Examples of well-formulated learning objectives

By the end of this course, you should be able to:
LO1: Develop a controller for a simulated process, using MATLAB/Simulink software.
LO2: Assess the performance of signal processing and feedback algorithms for their influence on measurement noise and accuracy.
LO3: Derive the current distribution and radiated fields of linear dipoles.



It is recommended to number them (LO1, LO2 etc.) to make it easier to refer back to them, especially during discussions with your teaching team, and also while writing your UTQ PoCs.

How to identify and improve learning objectives

Now we will improve a number of learning objectives step-by-step, based on the seven key conditions described above.

Old learning objectives

  • The student will be able to discuss theories from Guilford, Osborn/Parnes and Amabile, and in relation to each other.
  • The student will be able to explain how Wallas + Gestalt  theories remain important inspiration for theory and practice of creativity
  • The student will be able to discuss theories behind the methods used in DC (=the practical course that runs simultaneously).

When looking at these learning objectives, we can make the following observations:

  • They look like exam questions (For example, Discuss the theories from Guilford, Osborn/Parnes and Amabile, and in relation to each other).
  • They repeat the same phrase “The student will be able to”, which is poor writing style.
  • The student is not addressed directly, which makes them teacher-centred instead of student-centred.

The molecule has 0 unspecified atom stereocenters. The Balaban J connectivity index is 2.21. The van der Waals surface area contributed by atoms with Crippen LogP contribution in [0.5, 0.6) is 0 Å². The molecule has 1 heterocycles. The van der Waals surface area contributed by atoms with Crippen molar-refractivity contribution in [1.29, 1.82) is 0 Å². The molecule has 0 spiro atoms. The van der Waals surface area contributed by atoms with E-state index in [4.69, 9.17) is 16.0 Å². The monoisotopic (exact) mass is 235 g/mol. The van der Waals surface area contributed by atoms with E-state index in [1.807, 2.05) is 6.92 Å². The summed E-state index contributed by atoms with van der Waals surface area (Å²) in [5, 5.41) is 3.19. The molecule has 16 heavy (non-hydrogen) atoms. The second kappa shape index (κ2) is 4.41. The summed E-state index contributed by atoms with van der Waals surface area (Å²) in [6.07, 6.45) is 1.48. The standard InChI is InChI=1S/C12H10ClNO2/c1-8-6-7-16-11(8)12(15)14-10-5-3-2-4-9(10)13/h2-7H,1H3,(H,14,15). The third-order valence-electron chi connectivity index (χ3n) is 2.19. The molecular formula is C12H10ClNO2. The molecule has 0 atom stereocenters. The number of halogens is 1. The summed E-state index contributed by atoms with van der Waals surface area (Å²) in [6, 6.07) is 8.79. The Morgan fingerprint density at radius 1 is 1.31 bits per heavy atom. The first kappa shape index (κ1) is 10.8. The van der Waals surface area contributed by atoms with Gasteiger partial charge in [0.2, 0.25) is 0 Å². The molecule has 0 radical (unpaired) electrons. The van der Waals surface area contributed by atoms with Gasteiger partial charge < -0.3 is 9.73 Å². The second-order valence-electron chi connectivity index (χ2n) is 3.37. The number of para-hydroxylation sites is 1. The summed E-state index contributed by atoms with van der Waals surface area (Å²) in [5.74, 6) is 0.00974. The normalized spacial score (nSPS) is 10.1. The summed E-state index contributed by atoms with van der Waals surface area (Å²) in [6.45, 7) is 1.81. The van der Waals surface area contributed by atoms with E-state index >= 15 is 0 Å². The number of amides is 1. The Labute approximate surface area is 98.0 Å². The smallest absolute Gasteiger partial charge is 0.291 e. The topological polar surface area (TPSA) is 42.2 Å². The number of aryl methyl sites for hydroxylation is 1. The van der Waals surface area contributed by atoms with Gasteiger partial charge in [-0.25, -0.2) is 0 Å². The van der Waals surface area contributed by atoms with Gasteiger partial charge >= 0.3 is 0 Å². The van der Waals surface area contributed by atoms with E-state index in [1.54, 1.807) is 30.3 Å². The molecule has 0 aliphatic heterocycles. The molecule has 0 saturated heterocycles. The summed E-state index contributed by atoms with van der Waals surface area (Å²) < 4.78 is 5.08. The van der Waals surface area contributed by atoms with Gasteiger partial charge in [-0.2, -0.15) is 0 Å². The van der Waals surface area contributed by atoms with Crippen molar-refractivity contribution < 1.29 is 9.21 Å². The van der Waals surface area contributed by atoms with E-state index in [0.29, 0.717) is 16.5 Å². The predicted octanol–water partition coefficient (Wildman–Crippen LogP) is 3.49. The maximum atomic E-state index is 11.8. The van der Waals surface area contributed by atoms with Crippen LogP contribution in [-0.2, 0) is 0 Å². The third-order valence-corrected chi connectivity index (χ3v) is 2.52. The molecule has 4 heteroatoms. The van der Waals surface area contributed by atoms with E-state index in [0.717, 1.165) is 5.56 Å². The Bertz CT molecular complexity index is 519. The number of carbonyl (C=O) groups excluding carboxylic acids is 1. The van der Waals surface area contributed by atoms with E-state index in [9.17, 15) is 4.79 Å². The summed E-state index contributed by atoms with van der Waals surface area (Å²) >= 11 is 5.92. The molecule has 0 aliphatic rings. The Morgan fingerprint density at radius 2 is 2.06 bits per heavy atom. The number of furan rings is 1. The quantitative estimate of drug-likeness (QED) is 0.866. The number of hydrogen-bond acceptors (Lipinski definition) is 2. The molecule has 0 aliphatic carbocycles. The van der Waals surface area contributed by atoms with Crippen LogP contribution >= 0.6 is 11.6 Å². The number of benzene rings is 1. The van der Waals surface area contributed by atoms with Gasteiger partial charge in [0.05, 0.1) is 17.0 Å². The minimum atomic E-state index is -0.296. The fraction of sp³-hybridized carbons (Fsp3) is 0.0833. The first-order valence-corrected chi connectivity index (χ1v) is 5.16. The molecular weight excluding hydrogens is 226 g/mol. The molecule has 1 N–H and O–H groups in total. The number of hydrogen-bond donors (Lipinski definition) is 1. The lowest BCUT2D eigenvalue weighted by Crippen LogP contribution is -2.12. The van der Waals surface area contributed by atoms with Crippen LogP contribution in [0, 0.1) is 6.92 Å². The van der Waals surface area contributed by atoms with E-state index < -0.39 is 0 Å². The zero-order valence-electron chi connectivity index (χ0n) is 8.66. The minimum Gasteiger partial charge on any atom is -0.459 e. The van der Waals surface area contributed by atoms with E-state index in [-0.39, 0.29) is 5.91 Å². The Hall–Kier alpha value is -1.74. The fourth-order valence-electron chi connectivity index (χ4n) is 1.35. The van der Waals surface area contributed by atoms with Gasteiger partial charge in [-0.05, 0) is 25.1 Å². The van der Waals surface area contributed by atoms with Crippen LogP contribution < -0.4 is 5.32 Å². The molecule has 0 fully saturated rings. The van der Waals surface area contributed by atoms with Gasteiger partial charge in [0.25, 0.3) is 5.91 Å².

• By stating that the student will be able to do these things, the lecturer is guaranteeing the students that they will have this knowledge/skills, and that it is the lecturer’s responsibility to make sure they all accomplish this.
  • Too much detail is included, which takes away flexibility from what the lecturer has to cover in the exam.

Step 1: Choose the content

Decide what exactly the students should know that they will learn in your course. Write down a few notes for yourself. Take the following into account:

  • The purpose of the course
  • What the faculty needs
  • What the students will do in the real world of work
  • Accreditation requirements (if relevant)
  • How the course connects with other courses/the study programme

Step 2: Describe your course in one sentence

The students will learn the foundation of the theory of creativity and how to talk about how the theories connect, and how to apply them to solve problems in teams.

Step 3: Identify the action verbs

What are the actions (verbs) in the description from step 2?

  • Learn
  • Talk (about)
  • Apply

Step 4: Formulate the learning objectives

How can we formulate the learning objectives using the action verbs, while still capturing the essence of the course? Choose action verbs from Bloom’s Taxonomy that are observable and measurable. You should be able to see the student performing the task to be able to grade it.

By the end of this course, you should be able to:
LO1: Explain the core elements of the foundational theory of creativity.
LO2: Debate the relationships between the theories of creativity.
LO3: Connect the theory of creativity to a given technique for creative problem solving within team.


  • Cohen, S.A. (1987). 'Instructional alignment: Searching for a magic bullet', Educational Researcher, 16(8), 16--20.
  • Biggs, J. (1996). Enhancing teaching through constructive alignment. Higher education, 32(3), 347-364.